DOT to Require Testing for Synthetic Opioids Beginning Jan. 1
For the first time, beginning Jan. 1, truck drivers being administered random pre-employment and post-accident drug tests will be screened for four additional synthetic opioids, the highly addictive drugs that likely will require medical experts to consider prescriptions that balance pain mitigation with safety performance.
While indications are that most of the private drug-testing labs are ready to conduct the four additional Department of Transportation-mandated tests, the new requirement likely will slow down the process for medical review officers to screen an increasing number of positive test results, according to Barry Sample, senior director of science and technology for Quest Diagnostics, a leading U.S. drug test provider.
Testing for hydrocodone, hydromorphone, oxymorphone and oxycodone could result in drivers — even with prescriptions for the pain killers — failing their tests and those positive test results being referred to a medical review officer to determine if a driver should be allowed to get behind the wheel.
The primary responsibility of a medical review officer is to verify if an employee has an alternative medical explanation for a lab-confirmed positive test result.
A lab sends all test results, positive or negative, to an MRO, Sample said.
“We fully expect to have more laboratory positives,” Sample told Transport Topics. “And, I would expect there will be more medical review officer positives as well. There will be additional specimens that screen positive that in the past would have been verified negatives. So those will have a longer turnaround time.”
Abigail Potter, manager, safety and occupational health policy at American Trucking Associations said, “If someone gets dinged as positive, an MRO reviews it, and if the MRO finds that the person had a legitimate prescription under the controlled substance act, then it will most likely be marked negative.
“But someone who has a valid prescription for one of these drugs may not be considered medically qualified by the medical review officer. He might be able to pass a DOT test, but he may not be medically certified to drive.”
She added, “These are very potent drugs, and some of them have addiction qualities similar to heroin. They are very, very dangerous. We as an industry are focused on preventing these drugs being used by drivers.”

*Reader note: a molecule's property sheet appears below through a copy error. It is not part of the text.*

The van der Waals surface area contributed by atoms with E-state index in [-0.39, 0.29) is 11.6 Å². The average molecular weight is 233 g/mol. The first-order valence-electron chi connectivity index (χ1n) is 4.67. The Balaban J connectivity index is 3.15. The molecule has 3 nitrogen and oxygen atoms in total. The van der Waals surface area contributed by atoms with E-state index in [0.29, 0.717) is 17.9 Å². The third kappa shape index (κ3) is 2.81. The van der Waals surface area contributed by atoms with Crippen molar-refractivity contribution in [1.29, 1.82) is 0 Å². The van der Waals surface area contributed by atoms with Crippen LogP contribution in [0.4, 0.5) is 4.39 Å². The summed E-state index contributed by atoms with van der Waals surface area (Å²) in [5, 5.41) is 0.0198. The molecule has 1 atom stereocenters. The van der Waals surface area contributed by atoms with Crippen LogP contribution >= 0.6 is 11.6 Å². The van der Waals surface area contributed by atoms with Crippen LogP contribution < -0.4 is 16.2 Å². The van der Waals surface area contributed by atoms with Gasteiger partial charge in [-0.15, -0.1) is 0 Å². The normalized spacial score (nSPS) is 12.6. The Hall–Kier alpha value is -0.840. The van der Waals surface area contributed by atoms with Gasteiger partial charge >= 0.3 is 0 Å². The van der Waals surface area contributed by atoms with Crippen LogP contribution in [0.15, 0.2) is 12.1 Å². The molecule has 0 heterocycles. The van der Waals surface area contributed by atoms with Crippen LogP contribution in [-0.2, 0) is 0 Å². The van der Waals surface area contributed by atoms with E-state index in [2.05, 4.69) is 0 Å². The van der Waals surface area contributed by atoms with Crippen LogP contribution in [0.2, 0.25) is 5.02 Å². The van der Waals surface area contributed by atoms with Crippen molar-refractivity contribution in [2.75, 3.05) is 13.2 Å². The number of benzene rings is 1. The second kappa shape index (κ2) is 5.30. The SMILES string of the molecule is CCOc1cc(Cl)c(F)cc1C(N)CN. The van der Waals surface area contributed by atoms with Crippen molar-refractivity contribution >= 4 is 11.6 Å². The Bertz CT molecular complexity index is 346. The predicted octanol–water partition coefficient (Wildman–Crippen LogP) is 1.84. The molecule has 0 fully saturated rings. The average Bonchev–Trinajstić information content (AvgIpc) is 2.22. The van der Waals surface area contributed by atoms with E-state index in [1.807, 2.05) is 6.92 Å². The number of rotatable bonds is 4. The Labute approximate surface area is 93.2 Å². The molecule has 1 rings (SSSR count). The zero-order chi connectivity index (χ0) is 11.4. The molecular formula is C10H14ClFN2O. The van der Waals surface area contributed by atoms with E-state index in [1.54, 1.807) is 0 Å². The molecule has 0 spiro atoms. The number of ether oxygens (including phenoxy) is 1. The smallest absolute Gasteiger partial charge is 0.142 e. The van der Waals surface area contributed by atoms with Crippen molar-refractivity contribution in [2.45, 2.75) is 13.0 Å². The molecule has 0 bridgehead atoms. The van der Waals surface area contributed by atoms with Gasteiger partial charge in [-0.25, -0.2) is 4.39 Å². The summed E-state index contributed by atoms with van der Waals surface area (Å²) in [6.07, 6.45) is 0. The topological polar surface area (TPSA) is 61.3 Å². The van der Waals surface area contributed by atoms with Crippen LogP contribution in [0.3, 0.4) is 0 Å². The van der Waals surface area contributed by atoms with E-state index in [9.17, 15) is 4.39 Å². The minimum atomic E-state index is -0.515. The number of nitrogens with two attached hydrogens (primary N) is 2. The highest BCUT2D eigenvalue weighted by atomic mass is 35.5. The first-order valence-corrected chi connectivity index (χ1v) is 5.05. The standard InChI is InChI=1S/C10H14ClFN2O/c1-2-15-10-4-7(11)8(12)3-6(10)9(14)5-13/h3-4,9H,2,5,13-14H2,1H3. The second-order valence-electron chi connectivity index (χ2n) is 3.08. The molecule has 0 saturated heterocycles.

The DOT final rule, announced Nov. 9, would continue to make medical review officers the ultimate decision-makers of whether a driver, with or without a legal opioid prescription, is fit to drive. If the driver with a prescription for an opioid passes the drug test but still is not deemed fit to drive, the medical review officer can still forward a “safety concern” letter to the driver’s employer, but only after a five-day waiting period, Sample said. The waiting period would allow the driver’s physician to further discuss the matter with the officer.
During the comment period for the proposed rule earlier this year, several commenters expressed concerns that adding the opioid tests will increase circumstances in which drivers innocently using opioids would be unfairly treated as drug abusers, with consequent positive tests harming their careers.
In response, DOT said it added language in the final rule to prohibit an MRO from denying a legitimate explanation based on whether the officer thinks the prescribing physician should not have prescribed the medication to the driver.
Yet, the agency said in its final rule that it’s important to note that when there is a valid concern about whether the employee can continue performing safely, the prescribing physician still may be asked to reconsider the employee’s use of the prescription. And, even when a prescription is legitimate, the MRO can forward a “safety concern” letter to the driver’s employer.
Sample said the odds of failing an opioid test with a valid prescription are “very dependent” on the pattern of use, dosage, frequency of use and an individual’s metabolism.
The detection window for the new opioid tests is shorter than for many other drugs, Sample said.
“We generally say that most drugs on the [opioid] urine screen will be able to detect use within the last 72 hours,” he added.
Sample said opioids are sedating, may cause decreased reaction time and increase sleepiness.
“But, for some individuals, they may actually be more effective in carrying out their duties if they are not debilitated by pain,” he said. “So it’s somewhat of a balancing act in trying to ensure that the individual is being treated for their pain, but might impact their ability to work.”